Just last week I was talking about how it had been five years since I read the first novel in the Ki-Gor series. Well, it’s been more than six years since I read the first Black Bat novel, and now I’m back with the second one, MURDER CALLS THE BLACK BAT, reprinted by Altus Press from the September 1939 issue of BLACK BOOK DETECTIVE.
The Black Bat, for those of you who don’t recall, is former district attorney Tony Quinn, who, like another famous former DA, Harvey Dent, has acid thrown at him in a courtroom. Unlike Dent, who is disfigured and becomes the villainous Two-Face, one of the most prominent members of Batman’s Rogues Gallery, Tony Quinn is blinded by the attack and faces a bitter life of unending darkness. But then he meets a beautiful young woman who arranges for him to have a mysterious surgery that not only restores his sight, it allows him to see even in pitch blackness. Blessed with this unexpected ability, Quinn decides to pretend to still be blind so he can don a black hood and fight crime as the mysterious and somewhat sinister Black Bat. He recruits his lovely blond benefactor, Carol Baldwin, to help him in this quest, along with former confidence man and reformed small-time crook Silk Kirby and a big palooka named Butch. The cops, of course, think the Black Bat is just another criminal, so they’re determined to catch him, especially dogged Sergeant McGrath, who’s convinced Tony Quinn is the Bat despite his apparent blindness. Police Commissioner Warner suspects Quinn, too, but he realizes how much good the Bat is doing and is ambivalent about catching him.
In other words, this series marks just about every check box in the masked vigilante genre, so whether or not it’s any good depends almost entirely on the quality of the writing and the cleverness of the plots. In the case of the Black Bat, most of the novels were written by Norman A. Daniels, one of the most dependable pulpsters in the business before he went on to a long and also successful career as a paperbacker. I’ve always regarded Daniels as a solid member of the second tier of hero pulp authors. His work lacks the spark that makes Lester Dent, Walter B. Gibson, and Norvell Page superstars in that genre, but his stories are always well constructed and move right along without too many implausibilities.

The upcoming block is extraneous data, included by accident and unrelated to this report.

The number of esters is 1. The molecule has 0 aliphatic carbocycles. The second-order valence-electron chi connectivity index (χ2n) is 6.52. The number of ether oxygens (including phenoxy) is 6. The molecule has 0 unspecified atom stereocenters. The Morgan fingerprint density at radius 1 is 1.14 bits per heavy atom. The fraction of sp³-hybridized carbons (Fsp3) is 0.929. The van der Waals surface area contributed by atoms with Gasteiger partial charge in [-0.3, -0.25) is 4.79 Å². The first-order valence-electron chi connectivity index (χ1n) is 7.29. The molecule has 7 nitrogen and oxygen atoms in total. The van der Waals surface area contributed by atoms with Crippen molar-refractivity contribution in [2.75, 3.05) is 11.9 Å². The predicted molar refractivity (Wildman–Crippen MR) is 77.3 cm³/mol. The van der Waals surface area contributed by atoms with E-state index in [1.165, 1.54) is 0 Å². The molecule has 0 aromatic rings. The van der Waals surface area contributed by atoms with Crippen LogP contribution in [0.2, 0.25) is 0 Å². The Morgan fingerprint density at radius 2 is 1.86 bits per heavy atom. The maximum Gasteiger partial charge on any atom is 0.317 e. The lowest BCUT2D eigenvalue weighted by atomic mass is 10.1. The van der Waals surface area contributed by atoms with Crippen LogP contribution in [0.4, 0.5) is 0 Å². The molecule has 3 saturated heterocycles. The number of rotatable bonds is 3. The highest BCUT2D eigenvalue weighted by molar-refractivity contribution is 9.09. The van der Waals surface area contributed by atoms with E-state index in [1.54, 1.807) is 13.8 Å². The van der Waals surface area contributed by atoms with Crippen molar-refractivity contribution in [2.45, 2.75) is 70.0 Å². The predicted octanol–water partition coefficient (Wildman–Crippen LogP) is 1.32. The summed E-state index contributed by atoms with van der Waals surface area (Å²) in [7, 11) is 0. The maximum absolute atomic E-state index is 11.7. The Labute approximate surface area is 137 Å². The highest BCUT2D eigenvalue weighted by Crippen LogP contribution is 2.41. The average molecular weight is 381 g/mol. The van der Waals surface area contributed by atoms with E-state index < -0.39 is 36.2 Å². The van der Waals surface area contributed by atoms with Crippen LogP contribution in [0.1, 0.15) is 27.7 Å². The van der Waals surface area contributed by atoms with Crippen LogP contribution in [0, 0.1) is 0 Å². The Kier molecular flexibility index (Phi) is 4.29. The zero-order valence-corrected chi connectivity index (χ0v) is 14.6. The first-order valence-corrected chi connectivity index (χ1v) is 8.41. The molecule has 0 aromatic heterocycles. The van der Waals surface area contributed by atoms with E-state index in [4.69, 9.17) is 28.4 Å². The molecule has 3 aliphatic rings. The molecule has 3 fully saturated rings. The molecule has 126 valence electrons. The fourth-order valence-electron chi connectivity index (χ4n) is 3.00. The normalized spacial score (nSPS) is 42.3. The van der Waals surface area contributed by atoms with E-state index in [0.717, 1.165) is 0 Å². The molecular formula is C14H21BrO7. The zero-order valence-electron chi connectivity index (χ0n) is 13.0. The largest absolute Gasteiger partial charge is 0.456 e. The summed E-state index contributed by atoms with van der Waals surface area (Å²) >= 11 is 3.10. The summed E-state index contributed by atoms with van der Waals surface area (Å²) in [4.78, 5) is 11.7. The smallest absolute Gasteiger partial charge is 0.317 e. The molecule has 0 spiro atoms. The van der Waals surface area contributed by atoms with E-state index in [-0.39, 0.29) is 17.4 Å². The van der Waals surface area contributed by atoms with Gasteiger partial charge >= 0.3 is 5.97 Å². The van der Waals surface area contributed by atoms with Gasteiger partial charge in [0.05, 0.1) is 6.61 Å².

MURDER CALLS THE BLACK BAT has to do with a gang of jewel thieves who are able to steal gems right out of jewelry stores and substitute top-notch paste replicas. Tony Quinn is drawn into the case because one of the store owners is a friend of his. There are several murders and a bunch of suspects, the Black Bat and his allies get captured and escape a number of times (the best scenes in the novel take place in an abandoned sewer tunnel during one of these sequences), and finally the Black Bat manages to get all the characters together to reveal the mastermind behind the whole scheme. It’s a little on the bland side and the resolution could have been more dramatic, but overall this is an entertaining yarn. It’s a lot better written than the Ki-Gor novel from last week—but the Ki-Gor was more fun, if that makes sense. I’ll read more of the Black Bat, which also is supposed to get better as it goes along, and I hope it won’t be six years before the next one.